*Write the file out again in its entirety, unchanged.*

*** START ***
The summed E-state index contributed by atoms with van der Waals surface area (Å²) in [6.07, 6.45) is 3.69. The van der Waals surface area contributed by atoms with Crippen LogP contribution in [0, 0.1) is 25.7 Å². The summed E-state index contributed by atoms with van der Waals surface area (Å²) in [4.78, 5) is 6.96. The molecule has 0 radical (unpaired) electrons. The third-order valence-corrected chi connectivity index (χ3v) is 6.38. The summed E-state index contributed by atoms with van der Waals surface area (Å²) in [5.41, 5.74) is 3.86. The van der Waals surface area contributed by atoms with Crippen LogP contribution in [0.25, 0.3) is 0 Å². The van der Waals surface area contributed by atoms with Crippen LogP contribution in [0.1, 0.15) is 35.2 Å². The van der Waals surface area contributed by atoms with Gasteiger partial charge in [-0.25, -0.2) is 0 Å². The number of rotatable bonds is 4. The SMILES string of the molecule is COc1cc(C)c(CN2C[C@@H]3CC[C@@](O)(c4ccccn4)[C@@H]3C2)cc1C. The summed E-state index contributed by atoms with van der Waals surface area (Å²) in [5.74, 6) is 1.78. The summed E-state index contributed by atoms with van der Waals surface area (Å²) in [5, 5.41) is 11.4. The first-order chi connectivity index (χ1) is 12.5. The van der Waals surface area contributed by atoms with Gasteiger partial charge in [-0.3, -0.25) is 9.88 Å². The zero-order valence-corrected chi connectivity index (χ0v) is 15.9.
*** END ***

The summed E-state index contributed by atoms with van der Waals surface area (Å²) in [6.07, 6.45) is 3.69. The van der Waals surface area contributed by atoms with Crippen LogP contribution in [0, 0.1) is 25.7 Å². The summed E-state index contributed by atoms with van der Waals surface area (Å²) in [4.78, 5) is 6.96. The molecule has 0 radical (unpaired) electrons. The third-order valence-corrected chi connectivity index (χ3v) is 6.38. The summed E-state index contributed by atoms with van der Waals surface area (Å²) in [5.41, 5.74) is 3.86. The van der Waals surface area contributed by atoms with Crippen LogP contribution in [0.25, 0.3) is 0 Å². The van der Waals surface area contributed by atoms with Crippen LogP contribution in [0.1, 0.15) is 35.2 Å². The van der Waals surface area contributed by atoms with Gasteiger partial charge in [-0.25, -0.2) is 0 Å². The number of rotatable bonds is 4. The SMILES string of the molecule is COc1cc(C)c(CN2C[C@@H]3CC[C@@](O)(c4ccccn4)[C@@H]3C2)cc1C. The summed E-state index contributed by atoms with van der Waals surface area (Å²) in [5.74, 6) is 1.78. The summed E-state index contributed by atoms with van der Waals surface area (Å²) in [5, 5.41) is 11.4. The first-order chi connectivity index (χ1) is 12.5. The van der Waals surface area contributed by atoms with Gasteiger partial charge in [-0.3, -0.25) is 9.88 Å². The zero-order valence-corrected chi connectivity index (χ0v) is 15.9.